Most babies use both hands and rarely show any preference before about 7 to 9 months old. By about 18 months many children use one hand more than the other, but up to age 4 to 6 years, children may still use both hands rather than favoring the right or left.
Catching and throwing a ball is not always a good way to tell hand preference. Some ways to tell if your child is left-handed include:
Whether a child is left-handed or right-handed depends mainly on how the baby’s brain develops before birth. It may be caused by genes passed from parent to child.
About 1 in 10 people are left-handed. Males are about twice as likely to be left-handed as females.
There is no great disadvantage to being left-handed. Many famous and successful people throughout history were left-handed. Your child may need tools and supplies made for lefties, such as baseball mitts, hockey sticks, scissors, and spiral notebooks.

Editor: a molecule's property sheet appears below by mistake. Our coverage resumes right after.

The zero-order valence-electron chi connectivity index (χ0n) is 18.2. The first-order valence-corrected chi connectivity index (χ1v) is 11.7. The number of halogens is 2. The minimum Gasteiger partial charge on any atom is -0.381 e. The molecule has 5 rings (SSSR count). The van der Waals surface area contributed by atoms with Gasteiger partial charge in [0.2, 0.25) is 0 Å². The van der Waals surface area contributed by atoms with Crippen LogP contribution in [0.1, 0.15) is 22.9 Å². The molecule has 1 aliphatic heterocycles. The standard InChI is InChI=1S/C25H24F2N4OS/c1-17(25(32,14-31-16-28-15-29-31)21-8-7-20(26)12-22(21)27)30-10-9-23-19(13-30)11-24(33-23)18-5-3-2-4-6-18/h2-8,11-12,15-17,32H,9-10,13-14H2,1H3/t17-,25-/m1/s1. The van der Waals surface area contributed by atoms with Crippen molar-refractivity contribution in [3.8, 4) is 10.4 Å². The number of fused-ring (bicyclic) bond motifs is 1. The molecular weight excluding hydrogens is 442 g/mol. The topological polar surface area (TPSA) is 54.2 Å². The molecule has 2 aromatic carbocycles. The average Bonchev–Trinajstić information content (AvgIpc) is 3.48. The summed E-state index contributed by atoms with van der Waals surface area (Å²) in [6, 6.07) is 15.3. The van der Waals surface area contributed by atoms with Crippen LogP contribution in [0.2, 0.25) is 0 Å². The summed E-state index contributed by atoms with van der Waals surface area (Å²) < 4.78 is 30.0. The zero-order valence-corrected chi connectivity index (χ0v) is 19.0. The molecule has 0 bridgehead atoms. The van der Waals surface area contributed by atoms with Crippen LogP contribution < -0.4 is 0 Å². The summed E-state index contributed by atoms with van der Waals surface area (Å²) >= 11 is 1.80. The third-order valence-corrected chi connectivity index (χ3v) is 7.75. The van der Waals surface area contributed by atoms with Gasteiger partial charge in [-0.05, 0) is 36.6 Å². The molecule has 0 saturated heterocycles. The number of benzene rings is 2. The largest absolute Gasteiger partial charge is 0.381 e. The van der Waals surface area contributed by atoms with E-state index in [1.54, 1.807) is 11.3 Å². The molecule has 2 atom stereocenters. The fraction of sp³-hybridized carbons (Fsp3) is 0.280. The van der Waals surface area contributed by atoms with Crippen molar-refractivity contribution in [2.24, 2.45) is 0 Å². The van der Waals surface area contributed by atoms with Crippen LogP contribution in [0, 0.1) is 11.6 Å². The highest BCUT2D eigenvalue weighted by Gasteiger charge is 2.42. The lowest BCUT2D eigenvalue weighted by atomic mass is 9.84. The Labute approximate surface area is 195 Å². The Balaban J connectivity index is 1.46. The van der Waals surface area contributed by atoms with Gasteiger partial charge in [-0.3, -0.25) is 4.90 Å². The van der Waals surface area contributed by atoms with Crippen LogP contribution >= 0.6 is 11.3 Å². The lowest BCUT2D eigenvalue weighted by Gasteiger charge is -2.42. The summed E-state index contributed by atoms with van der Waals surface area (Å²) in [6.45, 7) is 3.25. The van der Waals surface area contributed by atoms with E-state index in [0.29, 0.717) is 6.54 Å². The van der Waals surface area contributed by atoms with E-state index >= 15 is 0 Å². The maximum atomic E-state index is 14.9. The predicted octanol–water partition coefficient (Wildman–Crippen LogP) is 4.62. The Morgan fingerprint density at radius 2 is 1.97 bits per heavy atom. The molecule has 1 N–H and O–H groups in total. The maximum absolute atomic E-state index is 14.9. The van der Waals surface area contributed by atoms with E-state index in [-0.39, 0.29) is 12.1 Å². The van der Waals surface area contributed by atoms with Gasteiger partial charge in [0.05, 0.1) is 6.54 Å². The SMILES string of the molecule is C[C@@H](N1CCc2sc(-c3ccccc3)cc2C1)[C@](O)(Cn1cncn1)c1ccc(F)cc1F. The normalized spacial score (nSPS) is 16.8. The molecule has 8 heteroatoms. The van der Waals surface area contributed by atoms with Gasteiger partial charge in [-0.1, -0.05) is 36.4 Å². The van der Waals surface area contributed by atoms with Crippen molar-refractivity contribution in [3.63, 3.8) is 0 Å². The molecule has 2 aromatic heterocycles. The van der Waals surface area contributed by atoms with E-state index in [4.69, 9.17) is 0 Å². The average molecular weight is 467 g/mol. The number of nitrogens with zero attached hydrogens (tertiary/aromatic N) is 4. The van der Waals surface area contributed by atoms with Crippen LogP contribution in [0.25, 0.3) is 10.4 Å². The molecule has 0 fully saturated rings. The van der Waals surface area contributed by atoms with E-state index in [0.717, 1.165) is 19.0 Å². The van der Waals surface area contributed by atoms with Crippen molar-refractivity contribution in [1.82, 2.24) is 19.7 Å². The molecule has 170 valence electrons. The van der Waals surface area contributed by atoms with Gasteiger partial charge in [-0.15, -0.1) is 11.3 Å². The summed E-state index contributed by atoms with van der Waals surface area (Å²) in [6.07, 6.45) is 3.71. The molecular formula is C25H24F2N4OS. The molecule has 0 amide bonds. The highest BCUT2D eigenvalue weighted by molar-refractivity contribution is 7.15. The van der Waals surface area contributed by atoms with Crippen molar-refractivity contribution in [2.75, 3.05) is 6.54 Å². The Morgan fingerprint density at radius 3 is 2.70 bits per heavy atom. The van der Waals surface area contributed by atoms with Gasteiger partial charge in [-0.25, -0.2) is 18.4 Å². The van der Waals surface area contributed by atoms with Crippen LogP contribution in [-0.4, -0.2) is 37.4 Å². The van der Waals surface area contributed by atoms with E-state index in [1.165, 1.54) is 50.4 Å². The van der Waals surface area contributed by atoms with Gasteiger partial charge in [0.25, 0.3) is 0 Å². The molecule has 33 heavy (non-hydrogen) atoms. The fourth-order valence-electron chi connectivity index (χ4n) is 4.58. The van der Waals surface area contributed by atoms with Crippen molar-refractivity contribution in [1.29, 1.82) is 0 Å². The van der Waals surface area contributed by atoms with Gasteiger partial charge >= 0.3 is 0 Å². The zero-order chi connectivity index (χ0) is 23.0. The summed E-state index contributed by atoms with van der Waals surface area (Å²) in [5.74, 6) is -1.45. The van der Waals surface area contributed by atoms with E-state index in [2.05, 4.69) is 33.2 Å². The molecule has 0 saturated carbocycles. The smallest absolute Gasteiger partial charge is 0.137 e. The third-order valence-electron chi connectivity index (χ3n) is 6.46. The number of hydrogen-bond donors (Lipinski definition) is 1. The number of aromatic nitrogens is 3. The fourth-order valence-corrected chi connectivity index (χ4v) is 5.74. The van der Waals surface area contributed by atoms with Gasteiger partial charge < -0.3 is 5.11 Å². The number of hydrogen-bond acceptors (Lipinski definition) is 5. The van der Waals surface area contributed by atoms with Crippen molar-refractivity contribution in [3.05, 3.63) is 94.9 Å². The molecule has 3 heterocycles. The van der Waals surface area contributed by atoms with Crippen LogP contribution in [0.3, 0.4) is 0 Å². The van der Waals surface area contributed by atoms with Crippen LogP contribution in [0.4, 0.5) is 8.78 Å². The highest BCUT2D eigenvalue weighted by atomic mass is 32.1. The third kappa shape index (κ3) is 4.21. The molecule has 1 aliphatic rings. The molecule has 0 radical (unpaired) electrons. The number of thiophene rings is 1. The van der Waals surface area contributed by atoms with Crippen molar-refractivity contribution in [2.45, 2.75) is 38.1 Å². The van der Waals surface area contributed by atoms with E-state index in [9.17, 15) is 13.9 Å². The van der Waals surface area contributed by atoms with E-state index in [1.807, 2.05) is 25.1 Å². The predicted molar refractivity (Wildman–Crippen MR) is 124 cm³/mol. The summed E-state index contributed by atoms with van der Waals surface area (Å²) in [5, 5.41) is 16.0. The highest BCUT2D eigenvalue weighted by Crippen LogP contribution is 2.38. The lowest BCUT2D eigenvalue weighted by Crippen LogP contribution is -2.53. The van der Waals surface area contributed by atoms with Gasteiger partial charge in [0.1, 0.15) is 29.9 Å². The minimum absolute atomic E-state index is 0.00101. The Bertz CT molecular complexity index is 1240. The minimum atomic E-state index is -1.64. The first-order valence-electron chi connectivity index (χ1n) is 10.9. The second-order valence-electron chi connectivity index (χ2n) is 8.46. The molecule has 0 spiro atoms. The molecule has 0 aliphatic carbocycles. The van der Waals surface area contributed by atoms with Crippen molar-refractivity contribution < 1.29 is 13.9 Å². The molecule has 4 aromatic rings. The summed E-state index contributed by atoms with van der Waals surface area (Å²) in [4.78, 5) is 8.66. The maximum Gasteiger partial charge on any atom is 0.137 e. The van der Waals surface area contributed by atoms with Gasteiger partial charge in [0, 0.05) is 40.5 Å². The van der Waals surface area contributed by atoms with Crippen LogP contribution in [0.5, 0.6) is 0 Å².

Left-handedness is related to the brain, not the hand. It is not just a habit. Forcing a left-handed child to switch to the right hand may cause problems with language or trouble learning to read and write.
If you have concerns, have your child checked by your healthcare provider.
If you are right-handed, sit across from your child when teaching them to tie their shoes or get dressed. This gives them a mirror image to copy, and is easier than sitting beside them to show them what to do.
When your child reaches school age, make sure that he or she doesn't have to sit at desks for right-handers. When students start to write, they should learn paper and pencil positions for the left-hander. For example, it helps for the left-hander to hold her or his pencil a little higher than the right-hander and tilt the paper instead of keeping it straight. Quick drying pens help.
For more information, see http://www.lefthandedchildren.org/